For the household characteristics, this included region of residence, place of residence (rural or urban), age group of household head in years, sex of household head, type of cooking fuel (non-solid fuel or solid fuel), floor material (improved or unimproved material), roof material (improved/unimproved material), drinking water source (improved/unimproved), toilet facility (improved/unimproved, and household wealth quintile (poorest, poor, middle, rich, or richest).
After doing the analysis, the investigators found the younger the child, the more likely they were to be anemic. Infants were 66.7% more likely to be anemic than other children < 5 years old.
The risk was especially high for infants aged 6 – 11 months old (adjusted odds ratio [aOR]= 3.59; CI, 2.54 – 5.08), infants aged 12 – 23 months old (aOR = 2.97; CI, 2.08 – 4.23), children with malaria (aOR = 1.53; CI, 1.13 – 2.06), children whose mothers were not covered with health insurance (aOR = 1.45; CI, 1.21 – 1.74) or were not even registered for insurance (aOR = 1.49; CI, 1.15 – 1.93), children with teen mothers (aOR = 2.21; CI, 1.36 – 3.57), children with non-Christian mothers (Islam [aOR = 1.53; CI, 1.17 – 2.00), children from poorer households (poorest [aOR = 3.01; CI, 1.64 – 5.51]; poorer [aOR = 2.56; CI, 1.65 – 3.98]); middle (aOR = 2.03; CI, 1.32 – 3.11) and richer (aOR = 1.78; CI, 1.19 – 2.64), and children who resided in either Upper East (aOR = 2.03; CI, 1.26 – 3.26) or Central (aOR = 2.52; CI, 1.42 – 4.47) regions.
Even though the investigators compared the prevalence of anemia in rural and urban settings in Ghana and found it is more common in rural areas, the fixed and multilevel multivariable analysis did not show differentials in anemia prevalence between the 2 areas.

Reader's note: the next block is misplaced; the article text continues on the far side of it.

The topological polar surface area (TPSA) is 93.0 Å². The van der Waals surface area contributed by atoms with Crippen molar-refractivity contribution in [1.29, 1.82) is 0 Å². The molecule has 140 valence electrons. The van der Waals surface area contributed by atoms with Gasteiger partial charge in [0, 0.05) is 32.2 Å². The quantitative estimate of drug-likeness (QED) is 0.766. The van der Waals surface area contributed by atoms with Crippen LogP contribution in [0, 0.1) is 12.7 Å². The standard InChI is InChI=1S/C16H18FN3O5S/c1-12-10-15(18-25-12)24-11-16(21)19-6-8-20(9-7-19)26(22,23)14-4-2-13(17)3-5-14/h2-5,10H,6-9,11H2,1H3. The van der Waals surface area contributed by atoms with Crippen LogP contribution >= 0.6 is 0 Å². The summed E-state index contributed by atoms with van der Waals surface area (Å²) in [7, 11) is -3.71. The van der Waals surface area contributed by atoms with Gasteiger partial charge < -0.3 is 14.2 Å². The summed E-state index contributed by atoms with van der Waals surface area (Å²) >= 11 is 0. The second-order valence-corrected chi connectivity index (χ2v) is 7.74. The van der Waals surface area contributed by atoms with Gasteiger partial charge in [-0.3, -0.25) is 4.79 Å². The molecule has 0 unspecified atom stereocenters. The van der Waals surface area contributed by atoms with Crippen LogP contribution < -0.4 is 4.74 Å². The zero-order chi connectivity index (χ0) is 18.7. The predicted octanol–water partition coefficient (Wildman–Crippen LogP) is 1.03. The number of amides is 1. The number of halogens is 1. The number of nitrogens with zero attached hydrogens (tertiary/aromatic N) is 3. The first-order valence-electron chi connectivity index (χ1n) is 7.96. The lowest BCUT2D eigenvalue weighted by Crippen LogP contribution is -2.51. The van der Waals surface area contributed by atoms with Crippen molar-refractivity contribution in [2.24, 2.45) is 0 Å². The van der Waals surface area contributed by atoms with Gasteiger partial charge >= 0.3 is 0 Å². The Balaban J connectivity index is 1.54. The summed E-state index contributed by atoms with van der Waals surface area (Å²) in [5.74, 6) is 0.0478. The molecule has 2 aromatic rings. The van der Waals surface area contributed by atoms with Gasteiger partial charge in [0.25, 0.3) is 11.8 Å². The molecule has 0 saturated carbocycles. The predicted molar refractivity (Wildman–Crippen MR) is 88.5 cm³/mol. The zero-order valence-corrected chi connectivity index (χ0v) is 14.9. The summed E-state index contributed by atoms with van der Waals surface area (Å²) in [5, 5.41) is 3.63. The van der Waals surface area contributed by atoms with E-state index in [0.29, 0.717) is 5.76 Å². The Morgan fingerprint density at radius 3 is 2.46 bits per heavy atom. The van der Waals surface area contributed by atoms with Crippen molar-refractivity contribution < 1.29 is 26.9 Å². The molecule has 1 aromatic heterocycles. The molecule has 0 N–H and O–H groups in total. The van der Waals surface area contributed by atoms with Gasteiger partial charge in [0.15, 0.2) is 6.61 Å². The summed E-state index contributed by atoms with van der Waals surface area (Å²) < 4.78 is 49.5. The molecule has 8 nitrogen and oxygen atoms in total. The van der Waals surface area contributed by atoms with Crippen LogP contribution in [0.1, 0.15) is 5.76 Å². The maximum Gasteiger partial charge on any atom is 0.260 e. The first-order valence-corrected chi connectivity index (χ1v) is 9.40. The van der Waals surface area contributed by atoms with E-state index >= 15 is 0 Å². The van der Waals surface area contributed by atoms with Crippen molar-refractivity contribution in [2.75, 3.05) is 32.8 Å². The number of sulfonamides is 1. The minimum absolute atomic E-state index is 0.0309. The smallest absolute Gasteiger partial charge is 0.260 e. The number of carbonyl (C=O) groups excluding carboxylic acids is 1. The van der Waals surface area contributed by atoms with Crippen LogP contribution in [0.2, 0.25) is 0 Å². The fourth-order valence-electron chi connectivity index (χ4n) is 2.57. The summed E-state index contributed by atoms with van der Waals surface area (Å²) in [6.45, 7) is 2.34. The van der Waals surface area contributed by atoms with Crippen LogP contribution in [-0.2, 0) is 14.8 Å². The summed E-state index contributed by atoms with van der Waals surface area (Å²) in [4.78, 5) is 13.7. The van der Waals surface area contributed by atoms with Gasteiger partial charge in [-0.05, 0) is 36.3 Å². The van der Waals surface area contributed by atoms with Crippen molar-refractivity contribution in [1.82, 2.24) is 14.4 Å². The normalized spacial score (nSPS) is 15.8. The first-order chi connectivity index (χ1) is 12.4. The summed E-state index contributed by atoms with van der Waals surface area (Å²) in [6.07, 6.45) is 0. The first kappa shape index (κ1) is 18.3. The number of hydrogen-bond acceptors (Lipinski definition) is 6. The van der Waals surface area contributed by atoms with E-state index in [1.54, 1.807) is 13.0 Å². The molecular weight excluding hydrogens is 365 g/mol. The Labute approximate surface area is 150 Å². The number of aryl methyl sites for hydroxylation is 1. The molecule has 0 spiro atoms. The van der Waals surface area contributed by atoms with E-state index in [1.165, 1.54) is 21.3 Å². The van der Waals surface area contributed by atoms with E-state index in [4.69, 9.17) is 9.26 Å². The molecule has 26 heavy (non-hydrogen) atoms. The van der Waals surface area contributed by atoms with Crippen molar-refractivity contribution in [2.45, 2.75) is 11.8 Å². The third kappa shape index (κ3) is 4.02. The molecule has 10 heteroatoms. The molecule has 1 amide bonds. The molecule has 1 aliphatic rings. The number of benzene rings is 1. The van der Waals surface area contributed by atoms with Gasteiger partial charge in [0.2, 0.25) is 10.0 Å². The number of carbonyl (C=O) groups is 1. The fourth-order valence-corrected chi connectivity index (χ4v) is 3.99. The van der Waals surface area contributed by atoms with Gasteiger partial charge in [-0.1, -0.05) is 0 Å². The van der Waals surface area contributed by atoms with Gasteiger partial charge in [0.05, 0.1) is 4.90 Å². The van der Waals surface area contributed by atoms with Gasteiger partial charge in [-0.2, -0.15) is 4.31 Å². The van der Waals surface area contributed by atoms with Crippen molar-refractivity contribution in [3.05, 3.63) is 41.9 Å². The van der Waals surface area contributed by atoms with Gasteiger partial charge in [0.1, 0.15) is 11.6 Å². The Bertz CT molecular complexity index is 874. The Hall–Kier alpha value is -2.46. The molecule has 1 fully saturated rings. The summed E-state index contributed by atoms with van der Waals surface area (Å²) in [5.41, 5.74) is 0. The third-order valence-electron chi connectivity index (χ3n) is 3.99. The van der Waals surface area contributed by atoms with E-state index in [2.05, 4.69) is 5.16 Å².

“This suggests that implementing interventions in just rural areas is not the best approach but instead, it is imperative we go further to identify what demographic of children is associated with anemia within these rural areas,” wrote the investigators.
The investigators suggested having “targeted community-level public health interventions” since the chance of developing anemia varies from one to community to the next in Ghana.
Interventions are already in place to lower the prevalence of anemia worldwide. Another study focusing on a Ghana population found the prevalence of anemia in children < 5 years had reduced from 78% in 2008 to 66% in 2014 and again to 54% in 2019, showing that anemia interventions improve the condition in the population.2
“This shows that although Ghana's anemia prevalence is lower than most developing countries, it is still a severe public health concern, which needs specific geographic, behavioral, community, and individual interventions to reduce it drastically,” the investigators wrote.1